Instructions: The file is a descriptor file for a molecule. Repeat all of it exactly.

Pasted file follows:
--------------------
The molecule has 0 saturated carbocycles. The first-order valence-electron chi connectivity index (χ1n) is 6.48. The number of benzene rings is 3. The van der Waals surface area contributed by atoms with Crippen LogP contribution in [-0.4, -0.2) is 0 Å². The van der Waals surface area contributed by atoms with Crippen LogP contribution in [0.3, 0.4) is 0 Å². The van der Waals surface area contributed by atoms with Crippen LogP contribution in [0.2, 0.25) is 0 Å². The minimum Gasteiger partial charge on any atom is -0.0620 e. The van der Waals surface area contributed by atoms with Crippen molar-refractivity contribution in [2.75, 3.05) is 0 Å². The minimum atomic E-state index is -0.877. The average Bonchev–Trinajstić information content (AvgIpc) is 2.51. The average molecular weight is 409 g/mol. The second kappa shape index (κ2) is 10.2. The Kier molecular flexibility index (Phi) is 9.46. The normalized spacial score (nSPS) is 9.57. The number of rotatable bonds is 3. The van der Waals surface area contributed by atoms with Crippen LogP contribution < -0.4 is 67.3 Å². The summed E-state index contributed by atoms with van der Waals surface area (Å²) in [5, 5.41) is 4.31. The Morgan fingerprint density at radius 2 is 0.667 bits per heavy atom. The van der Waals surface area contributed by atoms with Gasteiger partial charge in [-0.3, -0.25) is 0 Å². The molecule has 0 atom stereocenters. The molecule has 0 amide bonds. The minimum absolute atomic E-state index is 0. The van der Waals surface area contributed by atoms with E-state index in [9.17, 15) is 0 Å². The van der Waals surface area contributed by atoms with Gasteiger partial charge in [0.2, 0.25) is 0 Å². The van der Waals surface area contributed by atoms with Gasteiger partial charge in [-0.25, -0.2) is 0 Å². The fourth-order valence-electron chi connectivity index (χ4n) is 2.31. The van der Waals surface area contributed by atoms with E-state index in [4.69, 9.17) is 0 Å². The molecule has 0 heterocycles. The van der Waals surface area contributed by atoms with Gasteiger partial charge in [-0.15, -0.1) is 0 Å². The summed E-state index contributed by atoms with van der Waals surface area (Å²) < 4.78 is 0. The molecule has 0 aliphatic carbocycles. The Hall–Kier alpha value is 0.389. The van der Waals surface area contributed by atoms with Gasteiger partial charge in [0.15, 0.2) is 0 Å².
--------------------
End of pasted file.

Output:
The molecule has 0 saturated carbocycles. The first-order valence-electron chi connectivity index (χ1n) is 6.48. The number of benzene rings is 3. The van der Waals surface area contributed by atoms with Crippen LogP contribution in [-0.4, -0.2) is 0 Å². The van der Waals surface area contributed by atoms with Crippen LogP contribution in [0.3, 0.4) is 0 Å². The van der Waals surface area contributed by atoms with Crippen LogP contribution in [0.2, 0.25) is 0 Å². The minimum Gasteiger partial charge on any atom is -0.0620 e. The van der Waals surface area contributed by atoms with Crippen molar-refractivity contribution in [2.75, 3.05) is 0 Å². The minimum atomic E-state index is -0.877. The average Bonchev–Trinajstić information content (AvgIpc) is 2.51. The average molecular weight is 409 g/mol. The second kappa shape index (κ2) is 10.2. The Kier molecular flexibility index (Phi) is 9.46. The normalized spacial score (nSPS) is 9.57. The number of rotatable bonds is 3. The van der Waals surface area contributed by atoms with Crippen LogP contribution < -0.4 is 67.3 Å². The summed E-state index contributed by atoms with van der Waals surface area (Å²) in [5, 5.41) is 4.31. The Morgan fingerprint density at radius 2 is 0.667 bits per heavy atom. The van der Waals surface area contributed by atoms with Gasteiger partial charge in [-0.3, -0.25) is 0 Å². The molecule has 0 atom stereocenters. The molecule has 0 amide bonds. The minimum absolute atomic E-state index is 0. The van der Waals surface area contributed by atoms with E-state index in [9.17, 15) is 0 Å². The van der Waals surface area contributed by atoms with Gasteiger partial charge in [0.2, 0.25) is 0 Å². The van der Waals surface area contributed by atoms with Gasteiger partial charge in [-0.25, -0.2) is 0 Å². The fourth-order valence-electron chi connectivity index (χ4n) is 2.31. The van der Waals surface area contributed by atoms with E-state index in [4.69, 9.17) is 0 Å². The molecule has 0 heterocycles. The van der Waals surface area contributed by atoms with Gasteiger partial charge in [-0.15, -0.1) is 0 Å². The summed E-state index contributed by atoms with van der Waals surface area (Å²) < 4.78 is 0. The molecule has 0 aliphatic carbocycles. The Hall–Kier alpha value is 0.389. The van der Waals surface area contributed by atoms with Gasteiger partial charge in [0.15, 0.2) is 0 Å².